"What troubles the military is when there is no clear-cut political consensus on what is legitimate," a senior security official told me. "The military fears being used and abused. We feel like we're in the crossfire."

The generals fear the army is losing its iconic status and will soon be perceived as just another grubby, politicized institution. More and more reservists and pilots are rebelling against the missions they are asked to undertake in the West Bank and Gaza. More and more young people express sympathy with conscientious objectors -- both those opposed to serving in the occupied territories and those who would refuse an order to evict Jewish settlers from their homes. And no one wants to be the last soldier to die in Gaza before a pullout.

The state of emergency has also ground down Israel's fractious political system. The two major blocs that have dominated since the founding of the state are crumbling, yet their elderly leaders -- the Likud Party's Sharon, 76, and the Labor Party's Shimon Peres, 80 -- are fighting off challenges from younger opponents. The two men may form a national unity coalition later this summer that would perpetuate their grip and keep younger, possibly fresher rivals at bay even longer. Their critics will tell you that both men have lost their main constituencies. Both have come back from the political dead. Sharon was publicly humiliated by receiving a minor cabinet post in 1996 when fellow Likudnik Binyamin Netanyahu became prime minister, while Peres was betrayed by his own allies and denied the ceremonial post of president a few years later. But every time a crisis recurs, Israelis instinctively turn to these wily veterans for answers. Unable to end the conflict, the two leaders have ended up being sustained by it.

Netanyahu, 54, is Sharon's main rival and heir apparent. He has spent the last year as finance minister carrying out painful economic reforms and establishing a reputation as a modernizer. But the tug of war over the Gaza withdrawal has thrust him back into the heart of the conflict, propelled him toward the camp of those to the right of Sharon and damaged his newfound stature.

Every few years, a centrist party comes along that seeks to break the stagnant duopoly by offering a vision that is not tied to the siege. None of those parties has survived. The latest to try is Shinui, which finished a surprisingly strong third in last year's election just behind Labor and joined Sharon's governing coalition. Shinui imagines a modern, middle-class, pluralistic Israel with less centralization and more individual choice. It also wants to strip the ultra-orthodox religious establishment of its powers. Yet critics contend that Shinui's impact on social and economic issues while in office has been minimal.

The party's leader, Yosef Lapid, a former journalist and TV talk-show host, has found himself in the incongruous position of mediating between Sharon and right-wingers in the cabinet who oppose the Gaza withdrawal. (Lapid is deputy prime minister and justice minister.) Lapid's own utterances have stirred the pot -- he said televised images of an elderly Palestinian woman searching for her medications in the rubble of her Rafah home reminded him of his grandmother's suffering during the Holocaust.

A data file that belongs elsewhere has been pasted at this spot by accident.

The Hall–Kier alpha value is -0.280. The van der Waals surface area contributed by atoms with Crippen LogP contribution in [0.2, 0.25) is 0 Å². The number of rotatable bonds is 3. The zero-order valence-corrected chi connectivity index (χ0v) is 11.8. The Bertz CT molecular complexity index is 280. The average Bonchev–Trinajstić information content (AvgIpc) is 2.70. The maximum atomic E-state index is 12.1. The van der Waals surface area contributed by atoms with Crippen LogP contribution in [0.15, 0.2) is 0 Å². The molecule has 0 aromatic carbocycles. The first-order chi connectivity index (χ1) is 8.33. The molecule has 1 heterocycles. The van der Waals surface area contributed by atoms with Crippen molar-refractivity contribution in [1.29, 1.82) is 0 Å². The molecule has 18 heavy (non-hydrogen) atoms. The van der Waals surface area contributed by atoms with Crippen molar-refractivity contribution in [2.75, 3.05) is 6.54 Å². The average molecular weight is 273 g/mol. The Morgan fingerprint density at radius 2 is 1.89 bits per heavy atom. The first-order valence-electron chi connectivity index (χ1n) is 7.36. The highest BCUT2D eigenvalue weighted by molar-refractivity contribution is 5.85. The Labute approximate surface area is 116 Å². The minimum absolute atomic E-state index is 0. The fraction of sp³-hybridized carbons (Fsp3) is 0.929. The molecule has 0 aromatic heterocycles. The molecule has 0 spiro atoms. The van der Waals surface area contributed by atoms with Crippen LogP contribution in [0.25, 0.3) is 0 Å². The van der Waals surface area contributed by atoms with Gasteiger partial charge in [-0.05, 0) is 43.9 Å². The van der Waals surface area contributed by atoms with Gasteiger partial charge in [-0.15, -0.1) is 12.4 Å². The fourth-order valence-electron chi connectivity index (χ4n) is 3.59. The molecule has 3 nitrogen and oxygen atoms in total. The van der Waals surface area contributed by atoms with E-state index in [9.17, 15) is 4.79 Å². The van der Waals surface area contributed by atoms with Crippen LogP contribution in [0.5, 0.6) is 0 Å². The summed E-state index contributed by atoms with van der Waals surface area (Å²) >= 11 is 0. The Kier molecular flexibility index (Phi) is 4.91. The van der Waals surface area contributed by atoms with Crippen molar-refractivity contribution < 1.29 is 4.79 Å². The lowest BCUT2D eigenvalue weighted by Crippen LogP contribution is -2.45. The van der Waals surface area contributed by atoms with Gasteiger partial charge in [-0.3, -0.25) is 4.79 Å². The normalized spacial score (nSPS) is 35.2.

Shinui wants to focus on modern Israeli concerns. But the siege keeps interfering with the party's real agenda, draining its energy and deflecting attention from socioeconomic issues back toward the main event.

Optimists here will tell you that the political stalemate is beginning to crack. Both Likud and Labor now agree that a two-state solution -- Israel and Palestine living side by side in separate nations, with a high wall between -- is the only way to prevent the Jewish state from being overwhelmed demographically. Sharon may hope to hang onto large portions of the West Bank. But his withdrawal scheme could set in motion a process he can't control that would inevitably lead to Israel's departure from most of the West Bank. Like the Soviet Union under Mikhail Gorbachev or South Africa under F.W. de Klerk, momentum will take over. "The status quo has stopped being an option," declares Dan Meridor, a former justice minister and Likudnik who says that many of his fellow former party members have come around to this view.

Perhaps he's right. But I recall how the Oslo peace process wore a similar air of inevitability in 1993. Peace, prosperity and normalcy were fated to follow.

Only they didn't. From this vantage point, Oslo looks more like a temporary blip in the 100-year war between Arab and Jew than a turning point. In May, 111 Palestinians were killed, the highest monthly Palestinian death toll in two years. Nineteen Israelis -- 14 soldiers and five civilians -- also died. Each of the dead had a family and friends, and each death is another reason for enmity and revenge. The conflict never sleeps. The state of emergency continues.

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Glenn Frankel, The Post's London bureau chief, just completed a three-week reporting tour in Israel. He won the Pulitzer Prize in 1989 for his coverage of Israel.

Crisis at the creation: On May 19, 1948, with Israel only four days old, barbed wire covering Princess Mary Avenue in Jerusalem's Zion Square kept Jews and Arabs apart.